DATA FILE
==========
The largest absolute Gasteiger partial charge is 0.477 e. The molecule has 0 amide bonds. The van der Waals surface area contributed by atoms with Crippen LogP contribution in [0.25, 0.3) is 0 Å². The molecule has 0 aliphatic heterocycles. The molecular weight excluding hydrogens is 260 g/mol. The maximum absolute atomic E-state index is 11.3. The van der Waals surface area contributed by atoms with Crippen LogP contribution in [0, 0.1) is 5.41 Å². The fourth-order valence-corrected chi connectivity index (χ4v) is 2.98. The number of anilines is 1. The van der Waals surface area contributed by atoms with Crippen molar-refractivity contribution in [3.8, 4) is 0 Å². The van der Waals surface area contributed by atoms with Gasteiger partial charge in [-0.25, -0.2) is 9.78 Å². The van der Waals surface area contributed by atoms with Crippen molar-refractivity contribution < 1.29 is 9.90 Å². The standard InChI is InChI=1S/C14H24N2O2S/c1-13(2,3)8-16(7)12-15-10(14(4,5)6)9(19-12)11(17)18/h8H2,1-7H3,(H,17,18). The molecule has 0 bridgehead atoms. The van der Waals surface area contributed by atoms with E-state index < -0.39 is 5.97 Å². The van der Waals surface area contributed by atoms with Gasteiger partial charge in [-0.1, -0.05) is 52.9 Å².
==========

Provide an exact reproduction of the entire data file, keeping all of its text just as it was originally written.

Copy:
The largest absolute Gasteiger partial charge is 0.477 e. The molecule has 0 amide bonds. The van der Waals surface area contributed by atoms with Crippen LogP contribution in [0.25, 0.3) is 0 Å². The molecule has 0 aliphatic heterocycles. The molecular weight excluding hydrogens is 260 g/mol. The maximum absolute atomic E-state index is 11.3. The van der Waals surface area contributed by atoms with Crippen LogP contribution in [0, 0.1) is 5.41 Å². The fourth-order valence-corrected chi connectivity index (χ4v) is 2.98. The number of anilines is 1. The van der Waals surface area contributed by atoms with Crippen molar-refractivity contribution in [3.8, 4) is 0 Å². The van der Waals surface area contributed by atoms with Gasteiger partial charge in [-0.25, -0.2) is 9.78 Å². The van der Waals surface area contributed by atoms with Crippen molar-refractivity contribution < 1.29 is 9.90 Å². The standard InChI is InChI=1S/C14H24N2O2S/c1-13(2,3)8-16(7)12-15-10(14(4,5)6)9(19-12)11(17)18/h8H2,1-7H3,(H,17,18). The molecule has 0 bridgehead atoms. The van der Waals surface area contributed by atoms with E-state index < -0.39 is 5.97 Å². The van der Waals surface area contributed by atoms with Gasteiger partial charge in [-0.1, -0.05) is 52.9 Å².